Wastewater pump station dramatically cuts overflows at Shoal Bay


Auckland Mayor Phil Goff has officially opened Watercare’s new $30 million wastewater pump station and underground storage tank in Takapuna that helps prevent wastewater overflows into Shoal Bay.

Around 30 HEB contractors and Watercare staff watched as the Mayor cut a ribbon and then an automatic door raised up, revealing the inside of the new pump house, which transports wastewater to the Wairau Road Pump Station and then onto the Rosedale Wastewater Treatment Plant. The newly-laid asphalt surrounding the pump house building gave no hint at what lay beneath—a massive 10-metre-deep concrete dry well sitting alongside a similar concrete wet well.

Construction of the 4.5 million litre tank began in March 2016. Thee pump station and tank began has been working very effectively since it began operation in January. Usually, there are about six wet-weather overflows into Shoal Bay per year during heavy rain events.

Auckland Mayor Phil Goff said, “It’s simply not acceptable that wastewater was regularly overflowing into Shoal Bay as often six times a year. Now, with the storage tank at Fred Thomas Drive, those wastewater overflows will be dramatically reduced.

“Despite severe weather events this year and the worst storm in a decade, the new system has allowed us to avoid wastewater overflows into the Bay.

“The large investment we are making in our stormwater and wastewater infrastructure will restore our right to enjoy clean beaches and waterways to swim in.

“On the North Shore alone, more than $1 billion is being invested in new and improved wastewater infrastructure to cater for the huge population growth in the area. This work compliments significant investment across the Auckland region in our stormwater and wastewater systems that will allow our city to grow and help clean-up our beaches,” says Phil Goff.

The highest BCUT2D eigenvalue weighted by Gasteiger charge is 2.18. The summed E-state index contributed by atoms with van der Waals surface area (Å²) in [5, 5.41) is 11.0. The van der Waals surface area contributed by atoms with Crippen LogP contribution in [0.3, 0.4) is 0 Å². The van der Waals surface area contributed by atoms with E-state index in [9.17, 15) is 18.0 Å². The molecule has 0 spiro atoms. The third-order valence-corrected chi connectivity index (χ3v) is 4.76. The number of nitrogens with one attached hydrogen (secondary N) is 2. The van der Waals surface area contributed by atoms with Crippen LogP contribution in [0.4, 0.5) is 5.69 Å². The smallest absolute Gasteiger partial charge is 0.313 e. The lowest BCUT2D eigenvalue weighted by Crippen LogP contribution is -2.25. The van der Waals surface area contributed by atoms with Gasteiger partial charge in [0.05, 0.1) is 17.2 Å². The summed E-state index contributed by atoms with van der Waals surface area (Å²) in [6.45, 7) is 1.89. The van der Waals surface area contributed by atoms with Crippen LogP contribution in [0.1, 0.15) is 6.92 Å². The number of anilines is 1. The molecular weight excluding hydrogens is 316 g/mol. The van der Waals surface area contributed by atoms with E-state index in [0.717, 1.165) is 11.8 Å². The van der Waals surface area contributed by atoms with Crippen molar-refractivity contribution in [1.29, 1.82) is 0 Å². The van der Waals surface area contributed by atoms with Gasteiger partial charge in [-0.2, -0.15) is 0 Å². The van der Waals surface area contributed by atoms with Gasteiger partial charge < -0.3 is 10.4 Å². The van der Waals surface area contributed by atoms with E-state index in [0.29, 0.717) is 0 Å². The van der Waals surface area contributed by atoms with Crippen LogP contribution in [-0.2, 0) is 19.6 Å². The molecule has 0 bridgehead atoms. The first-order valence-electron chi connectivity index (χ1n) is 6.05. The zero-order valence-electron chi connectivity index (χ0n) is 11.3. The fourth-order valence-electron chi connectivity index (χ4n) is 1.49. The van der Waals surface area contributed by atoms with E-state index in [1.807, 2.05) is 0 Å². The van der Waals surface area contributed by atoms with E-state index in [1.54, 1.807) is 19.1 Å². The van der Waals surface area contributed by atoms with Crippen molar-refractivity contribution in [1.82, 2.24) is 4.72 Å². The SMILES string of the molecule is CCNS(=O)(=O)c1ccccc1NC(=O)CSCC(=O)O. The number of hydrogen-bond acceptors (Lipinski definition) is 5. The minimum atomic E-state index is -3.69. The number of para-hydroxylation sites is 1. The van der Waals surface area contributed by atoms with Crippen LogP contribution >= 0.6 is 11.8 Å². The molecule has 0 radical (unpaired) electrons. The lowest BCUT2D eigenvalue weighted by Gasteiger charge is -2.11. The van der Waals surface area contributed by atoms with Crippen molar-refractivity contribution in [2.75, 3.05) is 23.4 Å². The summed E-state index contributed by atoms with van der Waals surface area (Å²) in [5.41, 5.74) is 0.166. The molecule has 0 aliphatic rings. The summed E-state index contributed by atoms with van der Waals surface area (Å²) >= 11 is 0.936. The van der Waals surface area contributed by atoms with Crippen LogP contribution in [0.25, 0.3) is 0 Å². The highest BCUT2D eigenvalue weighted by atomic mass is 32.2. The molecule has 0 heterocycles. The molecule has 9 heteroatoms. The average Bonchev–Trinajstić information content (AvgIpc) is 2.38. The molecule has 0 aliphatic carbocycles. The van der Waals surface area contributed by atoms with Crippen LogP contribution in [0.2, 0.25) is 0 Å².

The Fred Thomas Drive Storage Tank and Pump Station will help enhance our environment by reducing wastewater overflows onto our North Shore beaches. It also increases the capacity of the wastewater system to cater for the population growth in the Devonport Peninsular and East Takapuna areas that is expected to nearly double to around 40,000 by 2050.

The current wastewater pumping station in Barrys Point Road has a capacity to store 520,000 litres but the new storage tanks at Fred Thomas Drive contain 3.5 million litres—which is a massive improvement. The new pump station is bigger and more effective too, pumping 530 litres of wastewater per second as compared to 325 litres per second at the old site.

North Shore Councillor, Chris Darby, notes the importance of matching population growth with modern infrastructure: “The Shore is edged by fabulous beaches and bays that will be enjoyed by the community now and for generations to come. We’re making sure we safeguard and enhance our beautiful blue environment for people and nature.”
Fellow ward councillor, Richard Hills, agrees: “We’re working really hard to upgrade our infrastructure and make room for more people. This multi-million dollar wastewater station means an immediate improvement to the coastal environment around our community.”

Whilst the main construction work took place in Fred Tomas Drive, a new wastewater rising main was simultaneously installed along Taharoto Road and Karaka Street. Watercare project manager, Jason Salmon thanks motorists for their patience during this time: “This is a substantial wastewater project and we tried our best to minimise disruption for everyone. The benefits of these wastewater upgrades for the North Shore will be felt for years to come.”

This is just one of many wastewater upgrades Watercare is planning on the North Shore. A new wastewater pipeline in Wairau Road, is due for completion at the end of July and work is about to begin on a new pump station there.